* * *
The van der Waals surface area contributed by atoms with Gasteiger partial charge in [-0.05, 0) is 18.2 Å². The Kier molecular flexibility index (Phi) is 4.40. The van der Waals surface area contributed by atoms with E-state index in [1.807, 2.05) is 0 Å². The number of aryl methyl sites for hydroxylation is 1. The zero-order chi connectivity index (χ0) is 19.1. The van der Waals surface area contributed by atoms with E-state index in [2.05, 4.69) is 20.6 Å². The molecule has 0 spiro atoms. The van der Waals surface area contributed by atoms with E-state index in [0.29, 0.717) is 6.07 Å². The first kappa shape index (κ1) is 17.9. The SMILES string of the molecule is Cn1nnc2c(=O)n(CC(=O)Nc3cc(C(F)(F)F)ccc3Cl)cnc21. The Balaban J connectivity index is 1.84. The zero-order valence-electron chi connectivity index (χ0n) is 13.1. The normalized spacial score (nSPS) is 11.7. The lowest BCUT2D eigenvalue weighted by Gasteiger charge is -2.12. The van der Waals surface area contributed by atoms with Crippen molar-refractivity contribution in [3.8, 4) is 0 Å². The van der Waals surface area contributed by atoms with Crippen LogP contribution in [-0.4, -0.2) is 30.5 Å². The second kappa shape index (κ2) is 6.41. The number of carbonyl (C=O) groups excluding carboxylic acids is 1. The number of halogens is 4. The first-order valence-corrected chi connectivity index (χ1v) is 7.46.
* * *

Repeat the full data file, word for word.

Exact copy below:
The van der Waals surface area contributed by atoms with Gasteiger partial charge in [-0.05, 0) is 18.2 Å². The Kier molecular flexibility index (Phi) is 4.40. The van der Waals surface area contributed by atoms with E-state index in [1.807, 2.05) is 0 Å². The number of aryl methyl sites for hydroxylation is 1. The zero-order chi connectivity index (χ0) is 19.1. The van der Waals surface area contributed by atoms with E-state index in [2.05, 4.69) is 20.6 Å². The molecule has 0 spiro atoms. The van der Waals surface area contributed by atoms with E-state index in [0.29, 0.717) is 6.07 Å². The first kappa shape index (κ1) is 17.9. The SMILES string of the molecule is Cn1nnc2c(=O)n(CC(=O)Nc3cc(C(F)(F)F)ccc3Cl)cnc21. The Balaban J connectivity index is 1.84. The zero-order valence-electron chi connectivity index (χ0n) is 13.1. The normalized spacial score (nSPS) is 11.7. The lowest BCUT2D eigenvalue weighted by Gasteiger charge is -2.12. The van der Waals surface area contributed by atoms with Crippen molar-refractivity contribution in [3.8, 4) is 0 Å². The van der Waals surface area contributed by atoms with Crippen LogP contribution in [-0.4, -0.2) is 30.5 Å². The second kappa shape index (κ2) is 6.41. The number of carbonyl (C=O) groups excluding carboxylic acids is 1. The number of halogens is 4. The first-order valence-corrected chi connectivity index (χ1v) is 7.46.